OUTDOORS ROUNDUP: Continental duck numbers hold steady

Continental duck numbers remain higher than the 1955 to 2016 long-term average, the U.S. Fish and Wildlife Service said Tuesday in releasing its 2017 "Trends in Duck Breeding Populations" report.

The Department of Natural Resources' exhibit at the Minnesota State Fair draws about 500,000 visitors annually. The fair begins Aug. 24 and continues through Sept. 4. (Photo/ Deborah Rose, Minnesota DNR)
The Department of Natural Resources' exhibit at the Minnesota State Fair draws about 500,000 visitors annually. The fair begins Aug. 24 and continues through Sept. 4. (Photo/ Deborah Rose, Minnesota DNR)

Continental duck numbers remain higher than the 1955 to 2016 long-term average, the U.S. Fish and Wildlife Service said Tuesday in releasing its 2017 "Trends in Duck Breeding Populations" report.

Total populations were estimated at 47.3 million breeding ducks in the traditional U.S.-Canadian survey area, which is similar to last year's estimate of 48.4 million and 34 percent above the long-term average. The projected mallard fall flight index is 12.9 million birds, similar to the 2016 estimate of 13.5 million.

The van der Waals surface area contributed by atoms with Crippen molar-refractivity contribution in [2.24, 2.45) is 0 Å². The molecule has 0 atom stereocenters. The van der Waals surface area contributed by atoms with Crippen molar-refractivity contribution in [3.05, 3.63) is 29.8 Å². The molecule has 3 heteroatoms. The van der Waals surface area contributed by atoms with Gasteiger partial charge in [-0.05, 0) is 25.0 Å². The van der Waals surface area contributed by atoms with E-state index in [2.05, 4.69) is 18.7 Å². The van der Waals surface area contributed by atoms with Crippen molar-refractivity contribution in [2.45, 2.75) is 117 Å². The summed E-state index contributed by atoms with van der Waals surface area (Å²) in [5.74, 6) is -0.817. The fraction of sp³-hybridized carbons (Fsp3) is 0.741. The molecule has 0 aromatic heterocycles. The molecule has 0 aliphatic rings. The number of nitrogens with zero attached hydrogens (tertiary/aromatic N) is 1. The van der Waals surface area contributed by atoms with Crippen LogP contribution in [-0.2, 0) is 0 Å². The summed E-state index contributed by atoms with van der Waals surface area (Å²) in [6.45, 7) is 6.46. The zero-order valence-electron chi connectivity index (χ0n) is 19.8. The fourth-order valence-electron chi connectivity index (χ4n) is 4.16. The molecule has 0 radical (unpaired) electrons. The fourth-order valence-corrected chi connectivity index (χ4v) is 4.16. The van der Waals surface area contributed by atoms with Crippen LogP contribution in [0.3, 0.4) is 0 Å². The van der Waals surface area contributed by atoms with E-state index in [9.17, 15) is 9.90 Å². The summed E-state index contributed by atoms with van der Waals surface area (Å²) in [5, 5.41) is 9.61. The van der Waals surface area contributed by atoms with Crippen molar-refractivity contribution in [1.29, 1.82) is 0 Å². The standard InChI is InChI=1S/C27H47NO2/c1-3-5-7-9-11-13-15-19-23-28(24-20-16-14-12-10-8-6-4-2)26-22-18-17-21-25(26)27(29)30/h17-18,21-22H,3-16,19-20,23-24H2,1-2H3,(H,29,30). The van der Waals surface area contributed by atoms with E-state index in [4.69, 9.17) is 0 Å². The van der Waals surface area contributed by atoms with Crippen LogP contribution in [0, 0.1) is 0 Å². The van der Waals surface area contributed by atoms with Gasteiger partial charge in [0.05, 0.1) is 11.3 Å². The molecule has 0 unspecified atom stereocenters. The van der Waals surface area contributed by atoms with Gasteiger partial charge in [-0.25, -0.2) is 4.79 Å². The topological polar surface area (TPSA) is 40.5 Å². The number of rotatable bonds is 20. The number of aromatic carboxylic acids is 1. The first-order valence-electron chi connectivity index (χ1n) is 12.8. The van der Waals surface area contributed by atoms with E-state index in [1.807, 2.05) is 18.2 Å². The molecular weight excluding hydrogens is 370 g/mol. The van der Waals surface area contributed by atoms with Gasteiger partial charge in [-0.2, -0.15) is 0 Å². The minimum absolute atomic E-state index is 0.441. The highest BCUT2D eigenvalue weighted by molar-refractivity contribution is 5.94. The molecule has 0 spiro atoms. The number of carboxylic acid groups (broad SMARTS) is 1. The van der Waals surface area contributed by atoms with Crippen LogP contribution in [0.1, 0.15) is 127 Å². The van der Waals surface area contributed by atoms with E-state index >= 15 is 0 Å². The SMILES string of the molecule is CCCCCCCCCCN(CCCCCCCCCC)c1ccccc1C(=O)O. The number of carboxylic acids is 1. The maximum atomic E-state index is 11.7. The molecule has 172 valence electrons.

The 2017 survey marks the highest estimate ever recorded for gadwalls, which increased 13 percent to 4.18 million, 111 percent above the long-term average. Blue-winged teal populations grew by 18 percent to 7.89 million, 57 percent above the long-term average. Northern shovelers climbed 10 percent to 4.35 million, 69 percent above the long-term average.

Following five years of declines, pintails have increased 10 percent to 2.89 million but remain 27 percent below the long-term average.

The estimates are based on surveys conducted in May and early June by the Fish and Wildlife Service and the Canadian Wildlife Service. Overall duck numbers in the survey area remain high, the report indicated. The two agencies have conducted the survey since 1955.